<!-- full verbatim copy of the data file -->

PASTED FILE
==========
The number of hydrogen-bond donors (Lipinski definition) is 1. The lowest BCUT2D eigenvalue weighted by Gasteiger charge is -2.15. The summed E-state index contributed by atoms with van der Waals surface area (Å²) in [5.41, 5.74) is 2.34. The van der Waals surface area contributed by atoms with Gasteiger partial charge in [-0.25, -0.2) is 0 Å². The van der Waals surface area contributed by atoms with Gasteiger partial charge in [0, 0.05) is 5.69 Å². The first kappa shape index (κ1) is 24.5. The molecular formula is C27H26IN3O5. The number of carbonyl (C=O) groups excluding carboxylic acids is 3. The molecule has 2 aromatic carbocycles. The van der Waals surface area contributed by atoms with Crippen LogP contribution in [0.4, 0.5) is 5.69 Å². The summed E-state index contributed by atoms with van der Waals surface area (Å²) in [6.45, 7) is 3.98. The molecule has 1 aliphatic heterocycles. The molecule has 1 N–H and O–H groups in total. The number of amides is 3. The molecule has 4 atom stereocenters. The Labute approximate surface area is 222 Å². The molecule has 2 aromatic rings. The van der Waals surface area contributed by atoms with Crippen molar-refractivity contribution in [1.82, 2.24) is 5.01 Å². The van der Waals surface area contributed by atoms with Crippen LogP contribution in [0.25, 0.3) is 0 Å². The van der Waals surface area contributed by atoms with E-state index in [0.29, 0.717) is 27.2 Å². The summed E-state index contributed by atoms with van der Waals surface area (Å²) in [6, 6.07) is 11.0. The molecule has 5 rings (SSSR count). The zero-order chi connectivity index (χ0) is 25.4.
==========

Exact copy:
The number of hydrogen-bond donors (Lipinski definition) is 1. The lowest BCUT2D eigenvalue weighted by Gasteiger charge is -2.15. The summed E-state index contributed by atoms with van der Waals surface area (Å²) in [5.41, 5.74) is 2.34. The van der Waals surface area contributed by atoms with Gasteiger partial charge in [-0.25, -0.2) is 0 Å². The van der Waals surface area contributed by atoms with Gasteiger partial charge in [0, 0.05) is 5.69 Å². The first kappa shape index (κ1) is 24.5. The molecular formula is C27H26IN3O5. The number of carbonyl (C=O) groups excluding carboxylic acids is 3. The molecule has 2 aromatic carbocycles. The van der Waals surface area contributed by atoms with Crippen LogP contribution in [0.4, 0.5) is 5.69 Å². The summed E-state index contributed by atoms with van der Waals surface area (Å²) in [6.45, 7) is 3.98. The molecule has 1 aliphatic heterocycles. The molecule has 1 N–H and O–H groups in total. The number of amides is 3. The molecule has 4 atom stereocenters. The Labute approximate surface area is 222 Å². The molecule has 2 aromatic rings. The van der Waals surface area contributed by atoms with Crippen molar-refractivity contribution in [1.82, 2.24) is 5.01 Å². The van der Waals surface area contributed by atoms with Crippen LogP contribution in [0.25, 0.3) is 0 Å². The van der Waals surface area contributed by atoms with E-state index in [0.29, 0.717) is 27.2 Å². The summed E-state index contributed by atoms with van der Waals surface area (Å²) in [6, 6.07) is 11.0. The molecule has 5 rings (SSSR count). The zero-order chi connectivity index (χ0) is 25.4.